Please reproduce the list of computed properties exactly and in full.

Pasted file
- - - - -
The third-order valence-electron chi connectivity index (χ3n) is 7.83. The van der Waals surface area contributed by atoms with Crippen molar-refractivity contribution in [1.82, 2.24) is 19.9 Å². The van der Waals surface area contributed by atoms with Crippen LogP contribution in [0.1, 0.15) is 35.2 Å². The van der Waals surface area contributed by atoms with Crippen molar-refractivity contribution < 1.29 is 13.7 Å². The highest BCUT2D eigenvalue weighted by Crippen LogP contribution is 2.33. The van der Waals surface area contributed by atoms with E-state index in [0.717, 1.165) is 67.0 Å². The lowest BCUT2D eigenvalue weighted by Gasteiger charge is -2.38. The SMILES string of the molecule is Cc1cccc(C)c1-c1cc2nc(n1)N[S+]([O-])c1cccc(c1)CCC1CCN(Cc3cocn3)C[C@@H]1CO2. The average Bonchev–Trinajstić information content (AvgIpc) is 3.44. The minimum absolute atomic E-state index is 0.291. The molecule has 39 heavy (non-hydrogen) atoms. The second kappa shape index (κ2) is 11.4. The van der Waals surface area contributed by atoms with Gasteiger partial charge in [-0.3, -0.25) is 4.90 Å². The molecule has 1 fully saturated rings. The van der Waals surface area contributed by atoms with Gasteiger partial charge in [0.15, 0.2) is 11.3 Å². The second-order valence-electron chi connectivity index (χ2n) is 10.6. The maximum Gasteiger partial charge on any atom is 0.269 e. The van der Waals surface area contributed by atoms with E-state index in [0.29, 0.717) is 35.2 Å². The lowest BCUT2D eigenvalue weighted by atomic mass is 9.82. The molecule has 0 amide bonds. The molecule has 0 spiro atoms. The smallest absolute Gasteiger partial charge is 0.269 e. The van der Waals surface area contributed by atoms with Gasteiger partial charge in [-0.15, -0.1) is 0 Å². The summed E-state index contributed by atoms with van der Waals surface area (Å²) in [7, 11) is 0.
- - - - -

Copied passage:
The third-order valence-electron chi connectivity index (χ3n) is 7.83. The van der Waals surface area contributed by atoms with Crippen molar-refractivity contribution in [1.82, 2.24) is 19.9 Å². The van der Waals surface area contributed by atoms with Crippen LogP contribution in [0.1, 0.15) is 35.2 Å². The van der Waals surface area contributed by atoms with Crippen molar-refractivity contribution < 1.29 is 13.7 Å². The highest BCUT2D eigenvalue weighted by Crippen LogP contribution is 2.33. The van der Waals surface area contributed by atoms with E-state index in [0.717, 1.165) is 67.0 Å². The lowest BCUT2D eigenvalue weighted by Gasteiger charge is -2.38. The SMILES string of the molecule is Cc1cccc(C)c1-c1cc2nc(n1)N[S+]([O-])c1cccc(c1)CCC1CCN(Cc3cocn3)C[C@@H]1CO2. The average Bonchev–Trinajstić information content (AvgIpc) is 3.44. The minimum absolute atomic E-state index is 0.291. The molecule has 39 heavy (non-hydrogen) atoms. The second kappa shape index (κ2) is 11.4. The van der Waals surface area contributed by atoms with Gasteiger partial charge in [-0.3, -0.25) is 4.90 Å². The molecule has 1 fully saturated rings. The van der Waals surface area contributed by atoms with Gasteiger partial charge in [0.15, 0.2) is 11.3 Å². The second-order valence-electron chi connectivity index (χ2n) is 10.6. The maximum Gasteiger partial charge on any atom is 0.269 e. The van der Waals surface area contributed by atoms with E-state index in [0.29, 0.717) is 35.2 Å². The lowest BCUT2D eigenvalue weighted by atomic mass is 9.82. The molecule has 0 amide bonds. The molecule has 0 spiro atoms. The smallest absolute Gasteiger partial charge is 0.269 e. The van der Waals surface area contributed by atoms with Gasteiger partial charge in [-0.15, -0.1) is 0 Å². The summed E-state index contributed by atoms with van der Waals surface area (Å²) in [7, 11) is 0.